Many people think they have the best mom in the world but I really do. She is extremely empathetic and selfless and without her love, encouragement and friendship I wouldn’t be the healthy, independent, driven woman that I am today. She taught me that anything is possible and never made me feel different because of my food allergies or Celiac diagnosis. In fact, I didn’t have a clue about all the behind-the-scenes work she did to keep me safe until my adult years.
I cringe at a lot of things that parents of allergic children are doing today to single their kids out from their peers so I thought it would be great to have my mom provide tips on how she (and my dad) raised me to successfully handle my diet challenges.
Top 6 Tips from Nancy–the Food Allergy Champion
Kids just want to be like everyone else and no one wants to be “that” kid. These tips will help you equip and empower your allergic/Celiac child so that he or she can be safe and enjoy life to the fullest.
- Nurture Self-Esteem. High self-esteem not only empowers your child to better deal with anything life brings them but equips him or her with the confidence to effectively manage their health care needs. For instance, in high school much to Megan’s dislike, we made her order allergy and asthma prescription medications herself. While we took some grief for it, she admits today that it prepared her to handle her medications independently in college and beyond.
- Teach your child to be a detective. Show him/her how to read labels to scope out obvious allergens and feel comfortable asking questions when eating away from home to make sure that foods are safe —like what kind of oil are the fries prepared in?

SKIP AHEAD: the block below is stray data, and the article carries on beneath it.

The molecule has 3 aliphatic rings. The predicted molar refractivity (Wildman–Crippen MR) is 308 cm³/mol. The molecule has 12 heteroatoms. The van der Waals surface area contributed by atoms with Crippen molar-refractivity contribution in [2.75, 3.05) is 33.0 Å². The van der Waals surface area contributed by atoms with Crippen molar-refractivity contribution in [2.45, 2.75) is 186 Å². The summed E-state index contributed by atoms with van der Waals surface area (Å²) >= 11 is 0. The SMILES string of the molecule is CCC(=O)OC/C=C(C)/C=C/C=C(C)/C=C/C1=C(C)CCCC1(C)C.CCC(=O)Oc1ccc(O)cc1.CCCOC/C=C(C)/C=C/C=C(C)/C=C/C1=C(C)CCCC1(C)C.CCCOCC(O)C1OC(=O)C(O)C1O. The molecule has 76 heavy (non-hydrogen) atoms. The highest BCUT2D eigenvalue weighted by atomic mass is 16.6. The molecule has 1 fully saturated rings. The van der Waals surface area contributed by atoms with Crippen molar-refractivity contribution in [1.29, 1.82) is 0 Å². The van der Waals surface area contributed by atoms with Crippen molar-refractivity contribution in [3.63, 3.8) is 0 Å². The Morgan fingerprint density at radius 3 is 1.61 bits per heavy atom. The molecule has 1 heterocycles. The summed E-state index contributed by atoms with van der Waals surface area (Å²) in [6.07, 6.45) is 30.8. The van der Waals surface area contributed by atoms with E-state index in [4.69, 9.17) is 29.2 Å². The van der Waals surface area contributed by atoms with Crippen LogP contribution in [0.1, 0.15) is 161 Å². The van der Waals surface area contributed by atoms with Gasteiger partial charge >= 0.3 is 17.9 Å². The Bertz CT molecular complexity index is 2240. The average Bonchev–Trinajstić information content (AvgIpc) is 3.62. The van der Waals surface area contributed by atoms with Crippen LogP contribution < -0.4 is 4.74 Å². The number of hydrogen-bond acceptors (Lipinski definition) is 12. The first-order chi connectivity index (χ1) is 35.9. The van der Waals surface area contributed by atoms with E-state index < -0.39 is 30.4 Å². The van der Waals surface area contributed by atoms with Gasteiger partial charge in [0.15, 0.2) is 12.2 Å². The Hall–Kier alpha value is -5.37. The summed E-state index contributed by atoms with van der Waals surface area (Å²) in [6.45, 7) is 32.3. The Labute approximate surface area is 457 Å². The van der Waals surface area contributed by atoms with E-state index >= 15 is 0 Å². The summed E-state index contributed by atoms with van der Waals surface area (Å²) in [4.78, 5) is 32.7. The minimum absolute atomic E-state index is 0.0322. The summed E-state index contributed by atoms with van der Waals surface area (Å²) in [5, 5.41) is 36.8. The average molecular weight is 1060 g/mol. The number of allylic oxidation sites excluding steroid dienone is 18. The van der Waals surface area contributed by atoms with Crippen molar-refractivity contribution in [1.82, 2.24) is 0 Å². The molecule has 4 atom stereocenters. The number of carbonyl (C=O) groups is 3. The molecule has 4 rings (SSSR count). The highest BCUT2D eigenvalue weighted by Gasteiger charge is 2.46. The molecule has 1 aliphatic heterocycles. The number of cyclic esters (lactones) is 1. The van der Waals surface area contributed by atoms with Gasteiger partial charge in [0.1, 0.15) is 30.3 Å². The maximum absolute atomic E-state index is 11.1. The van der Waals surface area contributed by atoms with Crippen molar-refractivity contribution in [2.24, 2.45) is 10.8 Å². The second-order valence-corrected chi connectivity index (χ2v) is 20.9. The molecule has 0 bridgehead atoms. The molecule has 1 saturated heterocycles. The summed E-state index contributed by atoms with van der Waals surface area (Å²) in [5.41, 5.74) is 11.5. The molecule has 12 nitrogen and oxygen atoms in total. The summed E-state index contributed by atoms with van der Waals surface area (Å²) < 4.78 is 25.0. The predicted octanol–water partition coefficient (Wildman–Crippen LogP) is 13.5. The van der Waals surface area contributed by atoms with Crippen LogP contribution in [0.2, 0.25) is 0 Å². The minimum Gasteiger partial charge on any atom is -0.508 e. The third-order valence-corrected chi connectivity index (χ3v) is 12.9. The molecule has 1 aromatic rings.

- Get involved. Make connections at daycare and school so you know your child’s teachers, friends and their parents. Establishing connections in the early years can help you decide later which slumber party is safe. One of my friends, who’s a nurse and her husband, an ER doctor, recently reminded me that she was honored to be on the list of approved “sleepover houses” years ago. Volunteering in the classroom is a great way to pay back the teacher who is helping to keep your child safe.
- Be prepared. Have a stock pile of safe snacks in the car, at relatives’ houses and at school (for birthday treats, Halloween etc.) Offer to bring the snack for soccer and school, more often than not, so you know your child will be able to eat what is offered. Even as the parent of an adult with food allergies and Celiac, I keep a shelf-stable meal in my car in case she’s stuck with no meal options when we’re together.
- Make cooking fun. Learn to eat healthy and avoid packaged foods. Spend time as a family cooking together and share recipes with friends and family so they can prepare them too.
- Build a caregiver team. Make sure that anyone that your child comes in contact with knows how and when to use an Epi-Pen. By learning as much as you can about allergies or Celiac disease you can share information and create an awareness that will help your child stay safe.